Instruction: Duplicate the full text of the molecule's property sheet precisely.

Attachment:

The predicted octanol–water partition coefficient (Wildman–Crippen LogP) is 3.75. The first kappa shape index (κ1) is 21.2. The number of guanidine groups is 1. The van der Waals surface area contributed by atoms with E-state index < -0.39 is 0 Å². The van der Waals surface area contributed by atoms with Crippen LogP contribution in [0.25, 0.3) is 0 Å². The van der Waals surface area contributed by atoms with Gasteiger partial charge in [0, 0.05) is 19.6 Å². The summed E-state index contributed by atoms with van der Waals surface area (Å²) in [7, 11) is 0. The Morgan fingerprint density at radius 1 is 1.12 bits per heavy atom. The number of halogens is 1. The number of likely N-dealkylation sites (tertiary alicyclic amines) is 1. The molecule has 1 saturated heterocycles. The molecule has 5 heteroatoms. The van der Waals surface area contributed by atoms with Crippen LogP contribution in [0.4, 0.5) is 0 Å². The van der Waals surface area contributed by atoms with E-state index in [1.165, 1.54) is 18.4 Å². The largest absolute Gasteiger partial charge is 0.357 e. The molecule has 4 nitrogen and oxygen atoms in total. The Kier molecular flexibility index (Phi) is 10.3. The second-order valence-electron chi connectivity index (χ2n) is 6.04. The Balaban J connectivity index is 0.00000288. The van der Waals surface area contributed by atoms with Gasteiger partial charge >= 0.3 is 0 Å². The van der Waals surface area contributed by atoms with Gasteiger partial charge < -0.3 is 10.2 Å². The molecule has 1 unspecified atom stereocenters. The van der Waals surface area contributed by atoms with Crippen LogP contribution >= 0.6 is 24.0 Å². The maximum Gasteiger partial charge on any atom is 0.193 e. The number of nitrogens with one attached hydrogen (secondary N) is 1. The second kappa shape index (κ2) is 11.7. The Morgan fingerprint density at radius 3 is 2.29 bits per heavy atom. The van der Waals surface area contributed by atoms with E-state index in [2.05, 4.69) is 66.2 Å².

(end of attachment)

The predicted octanol–water partition coefficient (Wildman–Crippen LogP) is 3.75. The first kappa shape index (κ1) is 21.2. The number of guanidine groups is 1. The van der Waals surface area contributed by atoms with E-state index < -0.39 is 0 Å². The van der Waals surface area contributed by atoms with Crippen LogP contribution in [0.25, 0.3) is 0 Å². The van der Waals surface area contributed by atoms with Gasteiger partial charge in [0, 0.05) is 19.6 Å². The summed E-state index contributed by atoms with van der Waals surface area (Å²) in [7, 11) is 0. The Morgan fingerprint density at radius 1 is 1.12 bits per heavy atom. The number of halogens is 1. The number of likely N-dealkylation sites (tertiary alicyclic amines) is 1. The molecule has 1 saturated heterocycles. The molecule has 5 heteroatoms. The van der Waals surface area contributed by atoms with Crippen LogP contribution in [0.4, 0.5) is 0 Å². The van der Waals surface area contributed by atoms with E-state index in [1.165, 1.54) is 18.4 Å². The largest absolute Gasteiger partial charge is 0.357 e. The molecule has 4 nitrogen and oxygen atoms in total. The Kier molecular flexibility index (Phi) is 10.3. The second-order valence-electron chi connectivity index (χ2n) is 6.04. The Balaban J connectivity index is 0.00000288. The van der Waals surface area contributed by atoms with Gasteiger partial charge >= 0.3 is 0 Å². The van der Waals surface area contributed by atoms with Gasteiger partial charge < -0.3 is 10.2 Å². The molecule has 1 unspecified atom stereocenters. The van der Waals surface area contributed by atoms with Crippen LogP contribution >= 0.6 is 24.0 Å². The maximum Gasteiger partial charge on any atom is 0.193 e. The number of nitrogens with one attached hydrogen (secondary N) is 1. The second kappa shape index (κ2) is 11.7. The Morgan fingerprint density at radius 3 is 2.29 bits per heavy atom. The van der Waals surface area contributed by atoms with E-state index in [2.05, 4.69) is 66.2 Å².